CRA: 3 Big Changes Coming to 2023 Tax Breaks

Use the tax breaks to lower your tax bill and purchase blue-chip TSX stocks such as Royal Bank of Canada.

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Inflation touched multi-year highs in Canada this year due to rising gas prices and quantitative easing measures employed by the country to combat COVID-19. In order to cool down inflation, the Canadian central bank has hiked interest rates multiple times this year. Now, the Canada Revenue Agency has announced increases to tax breaks for 2023. The tax cuts should offer some breathing space to millions of residents.

Big changes to 2023 tax breaks

The Canada Revenue Agency or CRA offers multiple benefits to Canadians, including:

  • Basic Personal Amount or BPA Tax credit
  • Goods and Services Tax Credit
  • Maximum pensionable earnings for 2023

Let’s see how each of these tax breaks will impact Canadians in 2023.

The basic personal amount or BPA is a non-refundable tax credit that can be claimed by all residents. A non-refundable tax credit reduces your tax liability, and the BPA aims to reduce federal income taxes for those with taxable income below the BPA.

The CRA is set to increase the BPA to $15,000 in 2023 from $14,398 in 2022, lowering your tax bill by $2,225 (15% of $15,000).

Last week, Justin Trudeau, the Canadian Prime Minister, announced residents have started receiving the revised Goods and Services Tax Credit (GSTC) payments. Over 11 million low-income individuals and families are grappling with higher cost of living expenses. So, the government doubled GSTC payments for six months allowing couples with two children to receive up to an extra $467, while seniors will receive an extra $225 on average.

The maximum pensionable earnings under the CPP (Canada Pension Plan) will increase to $66,600 in 2023, up from $64,900 in 2022. So, those who earn over $66,600 in 2023 will not have to make additional contributions to the Canada Pension Plan. The basic exemption amount for the year is unchanged at $3,500.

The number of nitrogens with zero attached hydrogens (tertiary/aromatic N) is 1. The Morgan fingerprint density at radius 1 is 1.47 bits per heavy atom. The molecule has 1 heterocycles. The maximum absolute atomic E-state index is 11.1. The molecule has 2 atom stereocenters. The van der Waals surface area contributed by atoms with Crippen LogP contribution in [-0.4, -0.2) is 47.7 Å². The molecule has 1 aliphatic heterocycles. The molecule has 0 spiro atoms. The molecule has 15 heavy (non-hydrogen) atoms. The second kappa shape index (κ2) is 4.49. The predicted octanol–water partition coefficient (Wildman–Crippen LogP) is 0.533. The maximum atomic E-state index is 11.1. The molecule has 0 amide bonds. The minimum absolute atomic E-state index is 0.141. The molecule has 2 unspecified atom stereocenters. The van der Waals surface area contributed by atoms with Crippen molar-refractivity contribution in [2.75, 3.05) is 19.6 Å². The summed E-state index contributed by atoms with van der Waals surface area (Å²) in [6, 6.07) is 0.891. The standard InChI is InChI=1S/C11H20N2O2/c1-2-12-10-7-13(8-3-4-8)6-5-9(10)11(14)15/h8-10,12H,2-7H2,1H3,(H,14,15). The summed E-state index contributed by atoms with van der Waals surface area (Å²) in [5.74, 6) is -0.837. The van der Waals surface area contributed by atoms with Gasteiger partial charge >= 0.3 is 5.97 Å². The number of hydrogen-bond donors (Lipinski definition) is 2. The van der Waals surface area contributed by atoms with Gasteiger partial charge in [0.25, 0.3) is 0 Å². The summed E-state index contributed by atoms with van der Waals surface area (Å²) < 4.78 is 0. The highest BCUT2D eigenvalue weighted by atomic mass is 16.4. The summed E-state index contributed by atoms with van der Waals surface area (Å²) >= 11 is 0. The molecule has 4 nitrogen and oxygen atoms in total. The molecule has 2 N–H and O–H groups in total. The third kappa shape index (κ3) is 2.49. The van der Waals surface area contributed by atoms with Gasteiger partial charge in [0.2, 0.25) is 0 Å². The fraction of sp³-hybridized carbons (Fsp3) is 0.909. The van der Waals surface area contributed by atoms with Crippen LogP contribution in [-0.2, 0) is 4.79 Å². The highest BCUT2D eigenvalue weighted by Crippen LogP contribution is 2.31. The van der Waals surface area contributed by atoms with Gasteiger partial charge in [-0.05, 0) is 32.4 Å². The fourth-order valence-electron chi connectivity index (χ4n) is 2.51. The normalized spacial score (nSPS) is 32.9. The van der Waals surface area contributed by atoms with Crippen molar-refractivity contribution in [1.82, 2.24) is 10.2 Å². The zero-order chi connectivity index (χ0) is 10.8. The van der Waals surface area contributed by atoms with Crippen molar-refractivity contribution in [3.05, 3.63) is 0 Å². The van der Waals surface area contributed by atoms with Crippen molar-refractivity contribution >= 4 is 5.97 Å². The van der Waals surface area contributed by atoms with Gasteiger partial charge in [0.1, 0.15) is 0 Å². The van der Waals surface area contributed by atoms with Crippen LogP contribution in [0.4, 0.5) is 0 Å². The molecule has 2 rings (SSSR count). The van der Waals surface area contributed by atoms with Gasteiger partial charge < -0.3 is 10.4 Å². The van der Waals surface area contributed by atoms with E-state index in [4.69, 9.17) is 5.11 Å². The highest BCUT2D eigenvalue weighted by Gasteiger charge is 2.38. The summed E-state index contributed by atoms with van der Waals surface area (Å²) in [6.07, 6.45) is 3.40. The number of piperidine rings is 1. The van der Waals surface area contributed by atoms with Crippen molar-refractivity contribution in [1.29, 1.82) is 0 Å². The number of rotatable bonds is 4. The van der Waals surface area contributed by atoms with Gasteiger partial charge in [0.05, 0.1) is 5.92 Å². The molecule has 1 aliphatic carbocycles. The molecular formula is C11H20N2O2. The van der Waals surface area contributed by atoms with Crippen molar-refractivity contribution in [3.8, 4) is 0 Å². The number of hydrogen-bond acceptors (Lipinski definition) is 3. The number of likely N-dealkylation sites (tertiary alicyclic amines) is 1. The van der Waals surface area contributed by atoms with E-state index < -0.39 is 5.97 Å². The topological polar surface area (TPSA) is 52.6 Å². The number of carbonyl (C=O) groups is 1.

The above tax breaks can reduce your tax bill or increase your cash flow (due to a rise in GSTC payments) next year, which can be used to buy quality TSX stocks such as Royal Bank of Canada (TSX:RY) at a discount. The stock market has historically derived inflation-beating returns to investors and provides several opportunities to build long-term wealth. Let’s see how.

Is Royal Bank of Canada stock a buy?

The banking sector is cyclical, and the current macro environment remains challenging, driving shares of Royal Bank of Canada (TSX:RY) lower by almost 15% from all-time highs. But Canada’s banking sector is extremely resilient and has survived multiple recessions while maintaining a robust balance sheet.

Royal Bank of Canada is the largest stock on the TSX, valued at a market cap of $177 billion. In the last 20 years, RY stock has gained 353%. After adjusting for dividends, total returns are closer to 900%.

If you invested $1,000 in RY stock back in November 2002, you would have bought 36 shares of the company. Back then, those shares would have paid $29 in annual dividends in the next year, indicating a yield of 2.9%. Today 36 shares of RY will pay shareholders $184 in annual dividends, increasing your effective yield to 18.4%. In the last two decades, RY stock has increased its dividend yield at an annual rate of 9.7%.

Valued at 11 times forward earnings, RY stock is trading at a reasonable multiple, given its tasty dividend yield and earnings expansion.

This article represents the opinion of the writer, who may disagree with the “official” recommendation position of a Motley Fool premium service or advisor. We’re Motley! Questioning an investing thesis — even one of our own — helps us all think critically about investing and make decisions that help us become smarter, happier, and richer, so we sometimes publish articles that may not be in line with recommendations, rankings or other content.

Fool contributor Aditya Raghunath has no position in any of the stocks mentioned. The Motley Fool has no position in any of the stocks mentioned. The Motley Fool has a disclosure policy.

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